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Second chances set stage for Airman’s ultimate success

  • Published
  • By Michele Ruff
  • Headquarters Air Force Materiel Command

When Holly Maser left Wyoming in 1998 to join the Air Force, she wanted a challenge.  She told her recruiter that she didn’t want a “girl job.”

It took a little coaxing to get them to take that request seriously, but after testing, she was offered three career fields and chose to become an aircraft mechanic with a specialty in F-16 and F-15 engines.

Women’s History Month focuses on women who took a challenge and achieved success in a traditionally male-dominated world.

“When I started out, there weren’t very many female mechanics,” said Maser. “I think this month is important so that today’s girls can see how far we have come and what they can do–without limits.”

When she got to her first base, Maser was one of only three women in the section. From the very start, she felt it was important to do every aspect of her job well, no matter how physically demanding.

“I never had anyone tell me that I couldn’t do it, I just wanted to prove to myself that I was not a damsel in distress,” she said

As a brand new Airman, Maser excelled at the on-the-job training, but she was not as interested in the Career Development Courses.

“The CDCs--the book stuff--were not a priority for me,” said Maser. “I took my end of course exam and failed.”

That failure was a wake-up call. When she was told that she was going to be discharged, she fought it.

“I went to my first sergeant, coincidentally also a women, and begged for a second chance,” said Maser. “That sergeant believed in me and helped prove to the commander that I was worth the risk.”

Maser served as an active duty Airman for 10 years and then switched to the Air Force Reserves and then the inactive Reserves when she had her three children.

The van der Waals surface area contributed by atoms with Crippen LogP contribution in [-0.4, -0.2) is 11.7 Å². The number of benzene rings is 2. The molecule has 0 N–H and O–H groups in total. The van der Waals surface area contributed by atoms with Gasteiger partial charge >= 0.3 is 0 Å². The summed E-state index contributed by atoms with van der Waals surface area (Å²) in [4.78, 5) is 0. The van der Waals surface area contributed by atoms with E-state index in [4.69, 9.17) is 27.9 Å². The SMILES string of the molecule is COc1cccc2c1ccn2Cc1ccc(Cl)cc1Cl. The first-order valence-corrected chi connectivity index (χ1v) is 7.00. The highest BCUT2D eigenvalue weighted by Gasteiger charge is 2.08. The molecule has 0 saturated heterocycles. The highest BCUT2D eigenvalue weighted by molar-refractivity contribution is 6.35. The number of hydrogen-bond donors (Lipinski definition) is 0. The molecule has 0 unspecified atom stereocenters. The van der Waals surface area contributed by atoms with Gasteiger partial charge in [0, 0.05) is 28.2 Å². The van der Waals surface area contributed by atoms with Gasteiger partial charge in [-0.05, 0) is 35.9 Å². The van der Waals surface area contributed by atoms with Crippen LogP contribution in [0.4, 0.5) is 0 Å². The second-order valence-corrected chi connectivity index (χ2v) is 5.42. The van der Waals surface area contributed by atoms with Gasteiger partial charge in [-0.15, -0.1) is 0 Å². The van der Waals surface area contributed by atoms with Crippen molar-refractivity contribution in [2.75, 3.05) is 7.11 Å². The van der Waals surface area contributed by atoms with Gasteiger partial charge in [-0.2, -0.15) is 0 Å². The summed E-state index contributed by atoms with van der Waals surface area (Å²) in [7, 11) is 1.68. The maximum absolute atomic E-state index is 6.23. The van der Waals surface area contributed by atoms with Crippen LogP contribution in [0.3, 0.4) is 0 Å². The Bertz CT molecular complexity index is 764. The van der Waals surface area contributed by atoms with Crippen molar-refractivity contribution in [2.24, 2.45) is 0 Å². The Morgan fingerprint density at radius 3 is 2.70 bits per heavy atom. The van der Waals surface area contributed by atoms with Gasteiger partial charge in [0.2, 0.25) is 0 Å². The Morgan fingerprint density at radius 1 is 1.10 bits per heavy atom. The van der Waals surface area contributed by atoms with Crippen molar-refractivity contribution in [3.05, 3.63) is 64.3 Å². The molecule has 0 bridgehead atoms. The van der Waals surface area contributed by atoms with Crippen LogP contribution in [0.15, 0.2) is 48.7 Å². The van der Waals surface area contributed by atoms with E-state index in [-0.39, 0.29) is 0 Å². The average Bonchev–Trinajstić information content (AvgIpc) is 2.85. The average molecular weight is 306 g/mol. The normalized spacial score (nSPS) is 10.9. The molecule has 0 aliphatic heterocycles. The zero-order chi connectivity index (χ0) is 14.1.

She became a civilian working in the Headquarters Air Force Materiel Command Inspector General Office, but her urge to serve was strong.  After a divorce, she decided that it made sense to go back to the Reserves. There were no openings as a mechanic at the time, so she was offered the option of cross-training into aircraft transportation and took it.

“It didn’t sound very exciting,” said Maser. “But I went to tech school and fell in love with being a port dog.”

The extra training was also beneficial to her current civilian job in IG, as she can now inspect in two logistics management areas: aircraft maintenance and air transportation.

Serving her country is in her blood, but also knows it’s not always easy balancing her career and single motherhood.

The second chance she was given at her first base never left her thoughts. That incident was also a turning point for another reason. Maser had decided right then that someday she was going to go to bat for others and become a first sergeant as well.

That dream happened last year when her Reserves commander asked her if she was still interested.

“Of course I said yes,” said Maser, “I was sent for a board the very next day–what a whirlwind!”

Maser was only a technical sergeant, but what her commander knew and she didn’t was that master sergeant was right around the corner. Her new stripe came with a diamond on her sleeve.

Maser has now been a first sergeant for the 455th Security Force Squadron at Wright-Patterson Air Force Base for a year; she graduated from the First Sergeant Academy this past January.

“Being a first sergeant is not that different from being a mom,” said Maser. “I listen, plan events, fight for my people and take care of them.”

She acknowledges that women may not be as strong physically, but they have other attributes that make up for it such as multitasking, empathy for others and knowing when to ask for help.

She also knows firsthand that sometimes you need to lean on friends and also seek out advice from other, more experienced individuals.

“I love talking to people and hearing about their lives,” said Maser. “And now it’s in my power to help them work through difficult situations and achieve their goals.”

Editor’s Note:  This story is part of a series of stories in honor of Women’s History Month and highlight extraordinary women from across Air Force Materiel Command who are making history today.